Saturday 25 December 2021

3 Yarthmont - I have a bone to pick with you!

 Broneslav left the entrance room and turned right this time. The bird people who had flapped around him had gone in this direction. Immediately ahead of him the corridor became a T-junction with a door on the opposite wall. Broneslav opened the door a crack and peered in.

A mummified human in plate armour stood with a halberd against the wall to his left. An honour guard of  nine skeletons surrounded the mummy. Each had a sword in its hand and each stood to attention too. Suddenly they moved. 

Broneslav dived into the fray, smashing one skeleton down with a shield charge. The skeletons responded by attacking him. It was fortunate that only a few could get to him at any one time, and he was able to dodge or block their blows. He took another skeleton down, only for one of the others to take its place. Two more skeletons fell in quick succession but one of the remaining ones got through his defences (1 DAM). The pain galvanised him and four more skeletons were crushed by his shield and smashed by his sword. One remained and it was easy to destroy without its allies.

Throughout all this, the mummy had not moved. Looking more closely at it, Broneslav decided that it would not move either. With nothing else to seize his attention, Broneslav bandaged his wound and left the room, turning right.

He followed the winding corridor until it ended at a door. Broneslav pushed the door open carefully. His light showed that the room was inhabited. Two large white apes were sitting on a large sarcophagus. Rubble and debris surrounded them, as did the bones of their meals. The walls of the room were painted with scenes of warfare. An unnaturally handsome man in armour, clearly a noble, was the central focus of all these paintings.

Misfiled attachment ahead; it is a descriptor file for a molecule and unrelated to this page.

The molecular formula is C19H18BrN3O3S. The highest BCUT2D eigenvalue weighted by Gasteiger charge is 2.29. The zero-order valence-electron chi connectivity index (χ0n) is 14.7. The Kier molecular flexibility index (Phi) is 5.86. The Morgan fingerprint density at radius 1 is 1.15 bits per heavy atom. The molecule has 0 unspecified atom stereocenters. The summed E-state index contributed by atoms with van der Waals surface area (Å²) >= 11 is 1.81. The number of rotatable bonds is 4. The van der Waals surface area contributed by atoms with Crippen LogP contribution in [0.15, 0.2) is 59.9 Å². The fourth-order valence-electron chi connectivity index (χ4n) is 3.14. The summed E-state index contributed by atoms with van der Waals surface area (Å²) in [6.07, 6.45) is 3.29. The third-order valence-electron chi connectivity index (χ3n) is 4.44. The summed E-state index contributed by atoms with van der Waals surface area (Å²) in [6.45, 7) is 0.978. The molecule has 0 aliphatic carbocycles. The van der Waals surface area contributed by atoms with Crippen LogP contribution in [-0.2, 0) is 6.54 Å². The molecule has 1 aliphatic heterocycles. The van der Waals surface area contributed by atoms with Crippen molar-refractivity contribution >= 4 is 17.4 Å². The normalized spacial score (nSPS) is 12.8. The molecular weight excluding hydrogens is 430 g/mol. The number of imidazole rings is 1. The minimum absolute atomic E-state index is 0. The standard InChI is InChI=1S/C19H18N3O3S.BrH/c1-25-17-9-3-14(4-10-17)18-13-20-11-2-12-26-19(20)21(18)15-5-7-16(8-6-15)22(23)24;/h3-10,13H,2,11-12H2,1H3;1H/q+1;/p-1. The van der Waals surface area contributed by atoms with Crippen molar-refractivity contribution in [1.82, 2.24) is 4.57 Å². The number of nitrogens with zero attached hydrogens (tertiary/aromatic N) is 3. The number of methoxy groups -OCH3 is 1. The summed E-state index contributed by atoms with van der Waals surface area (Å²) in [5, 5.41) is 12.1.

As he looked in the apes began to beat their chests and howl. Broneslav took the hint and backed out of the room, closing the door behind him. That left just one direction to investigate. he walked back past the room with the skeletons and reached a junction where he could either go straight ahead or to the left. There seemed little to choose between the two so he mentally flipped a coin again.

Saturday 18 December 2021

3 Yarthmont - Ghost Walk

 Being a young man with no real sense of his own mortality, Broneslav decided that he would push on while he could. There would be time to return to the Magi and rest up later. After all, his wounds were not that bad, and he was sure he could deal with anything he found.

He returned to the main corridor and turned left, still heading away from the mad bird people he had encountered before. The corridor turned right and then left and then left again. Walking stealthily and carefully, Broneslav advanced steadily until he saw something glowing ahead of him. Two human-sized shapes. He slowed his steps but continued to move forwards, prepared to fight. The figures did not move.

As he got closer he could see more details. Both figures were translucent and dressed in expensive clothes. One was a man and the other a woman. Each wore a crown.

The male figure spoke in heavily accented and antiquated common, "GO NO FURTHER OR THE CURSE OF KING ALEXANDER WILL OVERTAKE YOU!"

The female figure spoke after him, "I AM QUEEN ZENOBIA. TURN BACK, FOR ONLY DEATH AWAITS YOU!"

As the male figure spoke, fear began to build in Broneslav. As the female figure spoke, the fear built further. Suddenly, Broneslav found himself running away from them and back toward the room he had entered by. Only as he climbed the ramp did he regain his wits and stop running.

After catching his breath, he decided that following the bird-people might not be so bad after all. Even knowing the spell put on him by the two figures he had seen, he could not be certain to overcome the compulsion to run, so he would try a different route.

Saturday 11 December 2021

3 Yarthmont - Requiem for a Jester

 Broneslav walked carefully down the ramp. The walls of the room he entered were painted with scenes of a royal court. The centre of attention in these paintings is a dwarven jester. The paint was peeling and faded, but a lot of effort had been expended in its application, so the jester must have been someone important. A small, brightly painted coffin rested by the wall. In each corner of the room stood a  large brass jar.

There seemed little threatening here, and Broneslav did not wish to tempt fate, so he moved quickly to the door in the north wall and opened it. Beyond lay a long corridor. As he crept pantherlike down the corridor, he heard voices from ahead of him. Their squawk-like voices carried and it was clear they had seen his light as they rushed towards him.